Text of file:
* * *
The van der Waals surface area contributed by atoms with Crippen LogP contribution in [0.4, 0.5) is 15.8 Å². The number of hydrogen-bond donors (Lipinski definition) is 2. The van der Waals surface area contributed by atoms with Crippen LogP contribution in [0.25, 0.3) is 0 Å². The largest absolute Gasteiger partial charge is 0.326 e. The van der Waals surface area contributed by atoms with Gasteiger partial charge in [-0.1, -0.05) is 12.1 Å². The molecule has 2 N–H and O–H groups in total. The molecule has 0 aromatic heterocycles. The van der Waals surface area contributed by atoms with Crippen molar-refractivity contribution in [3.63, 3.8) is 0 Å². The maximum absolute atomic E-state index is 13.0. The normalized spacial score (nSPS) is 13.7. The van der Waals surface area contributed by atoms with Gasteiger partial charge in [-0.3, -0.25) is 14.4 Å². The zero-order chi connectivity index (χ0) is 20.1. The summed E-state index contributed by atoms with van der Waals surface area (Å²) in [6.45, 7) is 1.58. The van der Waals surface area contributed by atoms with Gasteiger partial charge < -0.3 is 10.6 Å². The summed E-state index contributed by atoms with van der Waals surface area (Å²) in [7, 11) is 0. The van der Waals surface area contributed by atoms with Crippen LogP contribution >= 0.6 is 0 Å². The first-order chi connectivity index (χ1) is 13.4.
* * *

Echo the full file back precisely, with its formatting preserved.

The van der Waals surface area contributed by atoms with Crippen LogP contribution in [0.4, 0.5) is 15.8 Å². The number of hydrogen-bond donors (Lipinski definition) is 2. The van der Waals surface area contributed by atoms with Crippen LogP contribution in [0.25, 0.3) is 0 Å². The largest absolute Gasteiger partial charge is 0.326 e. The van der Waals surface area contributed by atoms with Gasteiger partial charge in [-0.1, -0.05) is 12.1 Å². The molecule has 2 N–H and O–H groups in total. The molecule has 0 aromatic heterocycles. The van der Waals surface area contributed by atoms with Crippen molar-refractivity contribution in [3.63, 3.8) is 0 Å². The maximum absolute atomic E-state index is 13.0. The normalized spacial score (nSPS) is 13.7. The van der Waals surface area contributed by atoms with Gasteiger partial charge in [-0.3, -0.25) is 14.4 Å². The zero-order chi connectivity index (χ0) is 20.1. The summed E-state index contributed by atoms with van der Waals surface area (Å²) in [6.45, 7) is 1.58. The van der Waals surface area contributed by atoms with Gasteiger partial charge < -0.3 is 10.6 Å². The summed E-state index contributed by atoms with van der Waals surface area (Å²) in [7, 11) is 0. The van der Waals surface area contributed by atoms with Crippen LogP contribution >= 0.6 is 0 Å². The first-order chi connectivity index (χ1) is 13.4.